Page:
Pol said that all his comic strips are a hodge-podge of what he sees and hears happening around him. All the characters from the strip are caricatures of typical Pinoys: the socialite collegiala Tiny; the ex-hippie Bab; the exotic food lover and xenophobic Dagul Sungcal, his wife Debbie and their smart son Utoy; the house maid Brosia; the OFW Hercules; the trigger-happy Tomas Sabaybunot, his feminist wife Barbie, and their mischievous son Paltik; the ex-convict Igno, their Chinese neighbour Mao and his gay son Pao; the corrupt Senator Cabalfin and his “Imeldific” wife; the communist neighbor Noli; the mechanic Joboy; the corrupt cop Sergeant Durugas; the wise elder Tata Madz; and Polgas, the talking dog.
According to Pol, all his characters are based on real people he knew from his hometown in Parañaque, such that the National Bookstore classified Pol’s creations as “non-fiction”. Tata Madz is Amado Pascual of Tanghalan ng Kampeon, while Tiny is Pol’s youngest sister, Irene, and Mang Bab is his brother Nelson. “’The others are my friends, officemates, and former colleagues in Iraq,” he said.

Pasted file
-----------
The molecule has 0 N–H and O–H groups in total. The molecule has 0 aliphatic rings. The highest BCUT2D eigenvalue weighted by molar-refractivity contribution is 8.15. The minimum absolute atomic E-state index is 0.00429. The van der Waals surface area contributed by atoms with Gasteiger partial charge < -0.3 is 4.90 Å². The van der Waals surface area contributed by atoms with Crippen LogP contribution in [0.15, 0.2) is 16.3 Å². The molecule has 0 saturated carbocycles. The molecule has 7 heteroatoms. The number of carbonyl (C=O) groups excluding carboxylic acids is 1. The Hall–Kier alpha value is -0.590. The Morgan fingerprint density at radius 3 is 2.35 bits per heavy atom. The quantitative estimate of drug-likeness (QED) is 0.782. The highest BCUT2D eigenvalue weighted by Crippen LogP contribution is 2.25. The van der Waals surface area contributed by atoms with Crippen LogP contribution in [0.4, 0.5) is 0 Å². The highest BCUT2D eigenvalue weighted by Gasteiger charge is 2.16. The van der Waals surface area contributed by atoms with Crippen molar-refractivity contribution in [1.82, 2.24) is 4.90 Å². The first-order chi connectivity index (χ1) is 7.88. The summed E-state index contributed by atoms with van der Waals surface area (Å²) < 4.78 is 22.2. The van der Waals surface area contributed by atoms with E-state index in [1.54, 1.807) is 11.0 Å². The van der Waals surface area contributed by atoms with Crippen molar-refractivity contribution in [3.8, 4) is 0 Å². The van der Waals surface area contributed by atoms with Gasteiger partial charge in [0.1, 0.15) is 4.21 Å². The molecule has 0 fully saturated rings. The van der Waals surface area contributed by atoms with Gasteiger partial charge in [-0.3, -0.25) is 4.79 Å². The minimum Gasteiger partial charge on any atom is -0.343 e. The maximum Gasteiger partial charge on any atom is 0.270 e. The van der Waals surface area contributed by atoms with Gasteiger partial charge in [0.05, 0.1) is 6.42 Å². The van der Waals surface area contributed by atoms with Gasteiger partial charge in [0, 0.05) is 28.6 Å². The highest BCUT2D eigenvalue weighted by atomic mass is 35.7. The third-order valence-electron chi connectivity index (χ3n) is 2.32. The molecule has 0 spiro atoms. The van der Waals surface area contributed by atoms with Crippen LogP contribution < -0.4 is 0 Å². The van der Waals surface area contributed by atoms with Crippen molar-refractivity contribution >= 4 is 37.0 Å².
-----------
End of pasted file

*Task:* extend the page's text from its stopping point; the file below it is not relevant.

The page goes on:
Pugad Baboy (literally, a nest of pigs), is a real village in Bulacan province north of Manila, notorious for its foul-smelling piggeries.
Pol said that he would often voice out his opinions through Polgas.
“Polgas is one of my schizo personalities,” he said. “I have dog characteristics—loyal, obedient and easy to please.”
There’s something aesthetically pleasing about Pol’s voluptuous creations. On a pad with 8.5 by 11 cm dimensions, Pol draws each strip meticulously, taking an hour and a half to finish one.
“I color my Sunday strips digitally. Everything else remains old school,” Pol shares. “My drawing style has evolved but the time it takes me to draw a strip remains the same.”